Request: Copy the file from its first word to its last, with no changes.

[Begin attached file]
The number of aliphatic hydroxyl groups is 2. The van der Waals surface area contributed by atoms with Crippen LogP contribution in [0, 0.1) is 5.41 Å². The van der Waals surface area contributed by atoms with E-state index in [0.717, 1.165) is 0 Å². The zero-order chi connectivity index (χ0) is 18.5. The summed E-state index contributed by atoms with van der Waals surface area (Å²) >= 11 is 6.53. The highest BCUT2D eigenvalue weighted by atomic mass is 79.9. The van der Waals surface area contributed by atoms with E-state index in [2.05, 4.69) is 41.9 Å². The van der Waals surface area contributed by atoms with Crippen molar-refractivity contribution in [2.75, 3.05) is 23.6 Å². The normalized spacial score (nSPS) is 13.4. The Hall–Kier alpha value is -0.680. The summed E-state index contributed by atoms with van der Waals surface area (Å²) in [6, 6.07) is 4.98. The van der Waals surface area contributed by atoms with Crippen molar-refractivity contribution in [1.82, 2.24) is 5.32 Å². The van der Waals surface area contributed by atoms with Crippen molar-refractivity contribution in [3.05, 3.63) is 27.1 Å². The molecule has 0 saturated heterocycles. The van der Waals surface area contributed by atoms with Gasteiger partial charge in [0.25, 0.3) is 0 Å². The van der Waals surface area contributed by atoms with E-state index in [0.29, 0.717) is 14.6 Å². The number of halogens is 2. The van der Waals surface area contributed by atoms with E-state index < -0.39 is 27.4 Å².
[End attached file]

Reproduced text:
The number of aliphatic hydroxyl groups is 2. The van der Waals surface area contributed by atoms with Crippen LogP contribution in [0, 0.1) is 5.41 Å². The van der Waals surface area contributed by atoms with E-state index in [0.717, 1.165) is 0 Å². The zero-order chi connectivity index (χ0) is 18.5. The summed E-state index contributed by atoms with van der Waals surface area (Å²) >= 11 is 6.53. The highest BCUT2D eigenvalue weighted by atomic mass is 79.9. The van der Waals surface area contributed by atoms with E-state index in [2.05, 4.69) is 41.9 Å². The van der Waals surface area contributed by atoms with Crippen molar-refractivity contribution in [2.75, 3.05) is 23.6 Å². The normalized spacial score (nSPS) is 13.4. The Hall–Kier alpha value is -0.680. The summed E-state index contributed by atoms with van der Waals surface area (Å²) in [6, 6.07) is 4.98. The van der Waals surface area contributed by atoms with Crippen molar-refractivity contribution in [1.82, 2.24) is 5.32 Å². The van der Waals surface area contributed by atoms with Crippen molar-refractivity contribution in [3.05, 3.63) is 27.1 Å². The molecule has 0 saturated heterocycles. The van der Waals surface area contributed by atoms with Gasteiger partial charge in [0.25, 0.3) is 0 Å². The van der Waals surface area contributed by atoms with E-state index in [0.29, 0.717) is 14.6 Å². The number of halogens is 2. The van der Waals surface area contributed by atoms with E-state index < -0.39 is 27.4 Å².